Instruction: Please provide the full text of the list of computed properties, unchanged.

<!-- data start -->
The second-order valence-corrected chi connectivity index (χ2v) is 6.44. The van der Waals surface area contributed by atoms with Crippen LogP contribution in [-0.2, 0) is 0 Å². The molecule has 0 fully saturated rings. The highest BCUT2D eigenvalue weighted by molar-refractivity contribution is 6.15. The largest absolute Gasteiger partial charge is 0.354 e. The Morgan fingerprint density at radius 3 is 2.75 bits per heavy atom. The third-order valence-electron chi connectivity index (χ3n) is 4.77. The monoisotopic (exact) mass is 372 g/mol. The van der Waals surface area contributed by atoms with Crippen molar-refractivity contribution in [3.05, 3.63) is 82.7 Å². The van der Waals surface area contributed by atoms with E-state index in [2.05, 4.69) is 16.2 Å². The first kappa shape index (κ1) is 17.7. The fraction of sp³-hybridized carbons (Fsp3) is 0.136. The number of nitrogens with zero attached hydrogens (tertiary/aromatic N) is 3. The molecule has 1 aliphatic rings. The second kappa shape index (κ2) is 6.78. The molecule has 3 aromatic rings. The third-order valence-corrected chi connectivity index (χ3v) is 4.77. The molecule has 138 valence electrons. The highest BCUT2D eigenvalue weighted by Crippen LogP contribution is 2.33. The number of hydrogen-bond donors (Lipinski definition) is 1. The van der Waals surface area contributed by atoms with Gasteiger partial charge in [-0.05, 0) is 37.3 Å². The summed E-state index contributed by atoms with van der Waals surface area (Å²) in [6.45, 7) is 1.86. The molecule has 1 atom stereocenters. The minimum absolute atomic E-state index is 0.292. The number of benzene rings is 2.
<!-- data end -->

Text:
The second-order valence-corrected chi connectivity index (χ2v) is 6.44. The van der Waals surface area contributed by atoms with Crippen LogP contribution in [-0.2, 0) is 0 Å². The molecule has 0 fully saturated rings. The highest BCUT2D eigenvalue weighted by molar-refractivity contribution is 6.15. The largest absolute Gasteiger partial charge is 0.354 e. The Morgan fingerprint density at radius 3 is 2.75 bits per heavy atom. The third-order valence-electron chi connectivity index (χ3n) is 4.77. The monoisotopic (exact) mass is 372 g/mol. The van der Waals surface area contributed by atoms with Crippen molar-refractivity contribution in [3.05, 3.63) is 82.7 Å². The van der Waals surface area contributed by atoms with E-state index in [2.05, 4.69) is 16.2 Å². The first kappa shape index (κ1) is 17.7. The fraction of sp³-hybridized carbons (Fsp3) is 0.136. The number of nitrogens with zero attached hydrogens (tertiary/aromatic N) is 3. The molecule has 1 aliphatic rings. The second kappa shape index (κ2) is 6.78. The molecule has 3 aromatic rings. The third-order valence-corrected chi connectivity index (χ3v) is 4.77. The molecule has 138 valence electrons. The highest BCUT2D eigenvalue weighted by Crippen LogP contribution is 2.33. The number of hydrogen-bond donors (Lipinski definition) is 1. The van der Waals surface area contributed by atoms with Gasteiger partial charge in [-0.05, 0) is 37.3 Å². The summed E-state index contributed by atoms with van der Waals surface area (Å²) in [6.45, 7) is 1.86. The molecule has 1 atom stereocenters. The minimum absolute atomic E-state index is 0.292. The number of benzene rings is 2.